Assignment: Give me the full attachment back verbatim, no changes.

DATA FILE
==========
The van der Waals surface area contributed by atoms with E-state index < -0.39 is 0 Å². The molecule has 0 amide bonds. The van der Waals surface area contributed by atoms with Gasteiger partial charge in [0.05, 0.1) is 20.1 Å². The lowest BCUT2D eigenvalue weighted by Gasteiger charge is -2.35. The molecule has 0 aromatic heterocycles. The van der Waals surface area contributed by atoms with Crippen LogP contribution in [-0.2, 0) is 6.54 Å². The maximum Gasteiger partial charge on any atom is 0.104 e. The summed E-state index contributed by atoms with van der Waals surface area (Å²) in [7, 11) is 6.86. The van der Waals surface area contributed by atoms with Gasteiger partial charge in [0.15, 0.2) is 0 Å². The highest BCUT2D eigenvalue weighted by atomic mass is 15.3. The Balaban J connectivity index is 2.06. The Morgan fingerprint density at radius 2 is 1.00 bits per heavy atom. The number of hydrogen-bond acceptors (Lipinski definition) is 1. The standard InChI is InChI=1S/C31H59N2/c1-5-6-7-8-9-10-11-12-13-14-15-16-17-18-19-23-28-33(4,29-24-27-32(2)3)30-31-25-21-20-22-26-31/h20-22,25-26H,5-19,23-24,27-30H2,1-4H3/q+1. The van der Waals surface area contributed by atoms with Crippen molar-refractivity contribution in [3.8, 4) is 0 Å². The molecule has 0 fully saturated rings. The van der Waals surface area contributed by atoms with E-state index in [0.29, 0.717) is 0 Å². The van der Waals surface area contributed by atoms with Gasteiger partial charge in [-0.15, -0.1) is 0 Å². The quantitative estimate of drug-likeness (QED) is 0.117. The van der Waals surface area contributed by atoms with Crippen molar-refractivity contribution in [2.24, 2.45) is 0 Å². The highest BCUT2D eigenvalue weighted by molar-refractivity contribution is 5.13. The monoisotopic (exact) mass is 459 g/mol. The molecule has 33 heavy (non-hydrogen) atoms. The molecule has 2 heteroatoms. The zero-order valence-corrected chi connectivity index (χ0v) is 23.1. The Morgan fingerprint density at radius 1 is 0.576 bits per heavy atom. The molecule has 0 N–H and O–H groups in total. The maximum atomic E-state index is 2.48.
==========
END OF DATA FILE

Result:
The van der Waals surface area contributed by atoms with E-state index < -0.39 is 0 Å². The molecule has 0 amide bonds. The van der Waals surface area contributed by atoms with Gasteiger partial charge in [0.05, 0.1) is 20.1 Å². The lowest BCUT2D eigenvalue weighted by Gasteiger charge is -2.35. The molecule has 0 aromatic heterocycles. The van der Waals surface area contributed by atoms with Crippen LogP contribution in [-0.2, 0) is 6.54 Å². The maximum Gasteiger partial charge on any atom is 0.104 e. The summed E-state index contributed by atoms with van der Waals surface area (Å²) in [7, 11) is 6.86. The van der Waals surface area contributed by atoms with Gasteiger partial charge in [0.15, 0.2) is 0 Å². The highest BCUT2D eigenvalue weighted by atomic mass is 15.3. The Balaban J connectivity index is 2.06. The Morgan fingerprint density at radius 2 is 1.00 bits per heavy atom. The number of hydrogen-bond acceptors (Lipinski definition) is 1. The standard InChI is InChI=1S/C31H59N2/c1-5-6-7-8-9-10-11-12-13-14-15-16-17-18-19-23-28-33(4,29-24-27-32(2)3)30-31-25-21-20-22-26-31/h20-22,25-26H,5-19,23-24,27-30H2,1-4H3/q+1. The van der Waals surface area contributed by atoms with Crippen molar-refractivity contribution in [3.8, 4) is 0 Å². The molecule has 0 fully saturated rings. The van der Waals surface area contributed by atoms with E-state index in [0.29, 0.717) is 0 Å². The van der Waals surface area contributed by atoms with Gasteiger partial charge in [-0.15, -0.1) is 0 Å². The quantitative estimate of drug-likeness (QED) is 0.117. The van der Waals surface area contributed by atoms with Crippen molar-refractivity contribution in [2.24, 2.45) is 0 Å². The highest BCUT2D eigenvalue weighted by molar-refractivity contribution is 5.13. The monoisotopic (exact) mass is 459 g/mol. The molecule has 33 heavy (non-hydrogen) atoms. The molecule has 2 heteroatoms. The zero-order valence-corrected chi connectivity index (χ0v) is 23.1. The Morgan fingerprint density at radius 1 is 0.576 bits per heavy atom. The molecule has 0 N–H and O–H groups in total. The maximum atomic E-state index is 2.48.